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Lifestyle in Russia

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Russia is known to be a highly traditional and cultural country. Here is an overview of its inhabitants lifestyle.

Russia has an international reputation which originates from the Soviet era. Due to modernization, following the falls of the wall, the Russian population has managed to westernize itself quite rapidly. In fact, the advent of technology, mass consumption, as well as women empowerment, has enabled the country to develop into a very lively society over the years although traditions are still part of Russians' everyday life. The country indeed has a rich historical and cultural heritage which is cautiously preserved by its people.

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Russia has for long had a particular reputation with foreigners. In fact, people tend to believe that most Russians are communists, only drink Vodka, eat spoonful of caviar and are bundled up all year round in fur coats with ouchanka on their head. They also tend to think of blue eyed and blonde women.

But in Russia, do not throw your glass over your shoulder once it is empty and you do not kiss your host or hostess on the lips. This tradition is only reserved for special occasions. Hence, these perceptions are real to some extent. The fact is that the Russia population has undergone a vast westernization process over the years.

Family

Families are deemed to be sacred in Russia, although divorce is becoming more and more common. Russian women still get married at a quite young age and dedicate the rest of their lives to their children's education and their homes.

Moreover, Russians have a great sense of hospitality. They are very welcoming towards their friends and relatives whether or not they are closely related. However, you are not likely to find several generations of the same family living under the same roof. This is quite rare. Habits and lifestyles have greatly changed over the years in spite of the economic and real estate crisis which have not spared the country.

Tips

It is better to be aware of Russian customs and beliefs before traveling there. For instance, shaking hands with someone over a threshold is deemed to be a bad omen. Moreover, cleanliness is considered as a sign of respect. So do not mind taking off your shoes while entering a Russian house to put on slippers.

Also consider buying a gift if you are invited over for lunch or dinner by a Russian family. If you prefer buying a flower bouquet, make sure to take an odd number of flowers. In fact, flowers in even numbers are used for funerals.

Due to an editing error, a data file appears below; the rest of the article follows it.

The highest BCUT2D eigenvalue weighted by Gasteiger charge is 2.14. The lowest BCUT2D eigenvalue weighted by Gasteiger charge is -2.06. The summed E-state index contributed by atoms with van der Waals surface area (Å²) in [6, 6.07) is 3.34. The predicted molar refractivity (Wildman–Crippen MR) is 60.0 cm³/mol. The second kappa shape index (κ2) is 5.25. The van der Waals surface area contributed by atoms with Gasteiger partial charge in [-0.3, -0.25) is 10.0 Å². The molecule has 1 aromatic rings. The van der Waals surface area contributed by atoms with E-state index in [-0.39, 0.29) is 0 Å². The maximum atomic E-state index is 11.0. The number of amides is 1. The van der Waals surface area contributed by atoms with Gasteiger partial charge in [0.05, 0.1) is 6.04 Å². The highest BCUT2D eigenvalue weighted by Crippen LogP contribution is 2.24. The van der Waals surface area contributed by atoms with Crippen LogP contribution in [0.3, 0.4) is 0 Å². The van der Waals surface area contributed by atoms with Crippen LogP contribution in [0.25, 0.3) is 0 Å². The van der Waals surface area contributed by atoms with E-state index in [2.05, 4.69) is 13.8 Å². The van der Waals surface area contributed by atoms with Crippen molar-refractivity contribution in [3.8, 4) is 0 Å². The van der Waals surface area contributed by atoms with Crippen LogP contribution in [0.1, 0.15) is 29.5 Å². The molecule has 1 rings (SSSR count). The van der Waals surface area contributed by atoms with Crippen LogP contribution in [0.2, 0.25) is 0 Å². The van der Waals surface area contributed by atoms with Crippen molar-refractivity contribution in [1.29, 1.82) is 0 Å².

Do not be surprised to start the meal with Vodka. Feel free to make a short speech to thank your hosts after the meal. This will lead to a toast to cheer you.

Russian cuisine

Your expat experience shall not be complete until you have tasted the Russian cuisine. Russians are not only famous for drinking Vodka but also for mors, sbiten, medok and kvas which is a slight sparkling alcoholic drink made of fermented rye bread.

When the weather is bitter cold, Russians rely on black tea, to which they often add milk or lemon juice.

For breakfast, you are very likely to have sandwich, pancakes, omelets, or porridge (kasha), all accompanied by tea or coffee in major Russian cities. Lunch, on the other hand, is more comforting and copious as it usually consists of a soup (almost every meal starts with a soup, including the famous borscht), fish or meat, salad and dessert. In the evening, expect a family dinner which will be quite similar to lunch, including a soup, a main course and dessert.

Note that fish is an important component of Russian meals.

Significant days

December 31st - January 1st: New Year, January 7th: Orthodox Christmas, January 13th-14th: Old New Year, January 25th: St. Tatiana's Day, Students Day, February 14th: Valentine's Day, February 23rd: Day of the Defender of the Motherland, March 8th: International Women's Day, April 1st: April Fool, May 1st: Spring and Labor Day( International Workers' Solidarity Day), May 9th: Victory Day, June 1st: International Day for the Protection of Children, June 12th: Russia Day (Feast of the adoption of the sovereignty of the Russian Federation), September 1st: Knowledge Day, 1st Sunday of October: Teachers Day, November 4th: Russia National Unity Day, last Sunday of November: Mother's Day, December 12th: Constitution Day.

 Useful links:

Expat.com – Russia Forum 
Britannica – Lifestyles in Russia www.britannica.com
Russia Beyond the Headlines rbth.com

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